Bury William Street Primitive Methodist chapel

William Street BL9 0JX

Bury: return from the Primitive Methodist chapel to the 1851 Census of Places of Public Religious worship. Return no: 469 6 6 8
transcribed by David Tonks 2021
Bury William Street Primitive Methodist chapel

The Primitive Methodist magazine tells us that Bury Primitive Methodist chapel in the Bolton circuit was re-opened in September (?) 1833, although it doesn’t tell us when it was first opened.

The original chapel which measured 30′(w) x 42′(l) had dry rot so the Trustees agreed to take off the roof, raise the walls, put in a gallery and build three cottages.

The account is written by S Tillotson.

Good information about the original date for the chapel comes from its Return to the 1851 Census of Places of Public Religious worship. Thomas King, the minister of 68 George Street, tells us that the chapel was erected in 1829 and seated 300.  On Census Sunday there were 150 worshippers in the afternoon and 100 in the evening, which reflected the average attendance.  The morning and afternoon Sunday schools each attracted 134 scholars.

Chris Wells provides more of the story

1828:  Barrett’s Directory of Bury, Heywood, etc 1883 p.16 Bury, states that ‘The Primitive Methodists had a place of worship in William street in 1828, but this was abandoned in 1866, when the new chapel was erected in Walmsley road.’

1829:  The History and Directory of Mid Lancashire 1854, states in the Salford Hundred section, Bury entry on page 696:

‘… and the Primitive Methodist Chapel, William street, erected in 1829, and rebuilt in 1836, containing 500 sittings of which 200 are free, Rev. Samuel Smith [1854 minister].’

The Bury Times of 17 February 1866 reported at length on the opening of the Walmersley Road chapel built to replace the William Street chapel. The following extract describes the first society and the first chapel:

‘The society commenced its labours in Bury some forty years ago, holding its services in the open air, then in a cottage, and afterwards in a room.  The plain, pointed, and earnest labours of the first preachers were rendered very effective, especially amongst the poorer classes, and as a consequence the room soon became too small for the increasing congregation.  In 1829, the William-street chapel, now vacated, was built, the late Rev. J. Verity being the superintendent of the Bolton circuit, to which circuit Bury then belonged.  Neither preacher nor people possessed much architectural skill, and very little pecuniary means, their main idea being to secure a place large enough in which to worship.  When built, the chapel was a very poor and inconvenient one, with a crushing debt upon it.  The society had however kept together, and is believed to have accomplished a vast amount of good; for while hundreds had been benefited therein, they had found more comfortable houses in other places of worship in the town and elsewhere.’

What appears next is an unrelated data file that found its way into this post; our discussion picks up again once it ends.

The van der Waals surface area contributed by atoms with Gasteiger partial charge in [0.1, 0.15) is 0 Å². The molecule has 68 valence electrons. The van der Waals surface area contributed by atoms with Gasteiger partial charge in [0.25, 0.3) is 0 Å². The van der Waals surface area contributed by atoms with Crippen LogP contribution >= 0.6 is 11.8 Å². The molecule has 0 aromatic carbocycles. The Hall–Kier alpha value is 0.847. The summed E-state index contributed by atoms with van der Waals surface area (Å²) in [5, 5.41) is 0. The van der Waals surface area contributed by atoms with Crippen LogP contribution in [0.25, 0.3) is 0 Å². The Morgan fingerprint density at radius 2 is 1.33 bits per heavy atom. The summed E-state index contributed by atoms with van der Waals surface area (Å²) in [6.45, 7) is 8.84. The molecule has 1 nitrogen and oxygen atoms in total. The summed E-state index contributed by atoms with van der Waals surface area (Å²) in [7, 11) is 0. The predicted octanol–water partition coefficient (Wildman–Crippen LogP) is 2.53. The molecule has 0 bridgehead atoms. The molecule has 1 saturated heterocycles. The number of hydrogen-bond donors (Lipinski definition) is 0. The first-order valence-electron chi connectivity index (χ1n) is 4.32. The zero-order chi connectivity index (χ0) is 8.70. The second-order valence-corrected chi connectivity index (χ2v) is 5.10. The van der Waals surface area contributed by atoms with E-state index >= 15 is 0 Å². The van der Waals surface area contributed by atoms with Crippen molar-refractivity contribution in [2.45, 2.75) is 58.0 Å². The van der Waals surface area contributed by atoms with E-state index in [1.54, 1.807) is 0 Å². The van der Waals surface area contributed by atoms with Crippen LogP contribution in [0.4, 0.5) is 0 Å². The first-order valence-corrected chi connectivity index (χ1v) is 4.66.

The chapel can be seen on the 1847 OS Town Plan, and scales at about 42 feet x 31 feet, with a back room 20 feet x 14 feet.

1836:  Chapel was rebuilt (see 1829 entry above).

1836-7:  The Bury Archives hold baptism registers for 1836-7 (RG4/810)

1850:  Heap’s 1850 Trade Directory Part 1, page vii: Bury: under ‘Places of Worship’:

‘Primitive Methodist, William Street – Rev. Stephenson Stobbs’.

And on page ix under ‘Clergy’: Stobbs, Rev. Stephenson, 68 George street

1851:  The minister, Thomas King, provided a Census Return for the chapel (see above).

1858:  From the Bury Times of 29 May:

‘PRIMITIVE METHODISTS, William-street School.  No. of scholars, 210; teachers 25.’

1860:  From the Bury Times of 26 May and 23 June:

‘TO BE DISPOSED OF, suitable for a Ragged School without further outlay, the PRIMITIVE METHODIST CHAPEL, William-street, Bury; and FOUR COTTAGES attached.  The cottages alone bring in £26 yearly rent and the ground rent is only£4 5s. for the whole per annum. … The above chapel would also be suitable for a store for dry goods.  Parties wishing to purchase for any benevolent purpose will meet with a favourable response on the part of the trustees.’

1866:  From the Bury Times of 6 January:

‘PRIMITIVE METHODIST TEA PARTY. — On New Year’s Day, the annual tea party and entertainment was held in connection with the Primitive Methodist chapel, William-street, Bury.  About 270 persons sat down to an excellent tea.  After tea, the Rev. J. Mould, minister of the place, occupied the chair, and congratulated the audience on the advanced state of the building of the new chapel, and said that they hoped to occupy the place in about two months.  The entertainment consisted of …’

Presumably therefore the attempt to sell the old chapel in 1860 had been unsuccessful.

The Bury Times report of 17 February 1866 (see 1826-29 above) says that the William Street chapel was vacated when the new Walmersley Street chapel opened.

1867:  Both the William Street chapel and the Walmersley Street chapel  were listed in the 1867 List of Places for Public Religious Worship, Lancashire No. 23.

By the time of the 1890 25” OS map, the chapel building had been demolished.

The site is now under the east corner of the Millgate Shopping Centre Parkade, BL9 0JX.

Editor’s note; This page has been rewritten and the original final paragraph removed


Primitive Methodist magazine 1834 p.113



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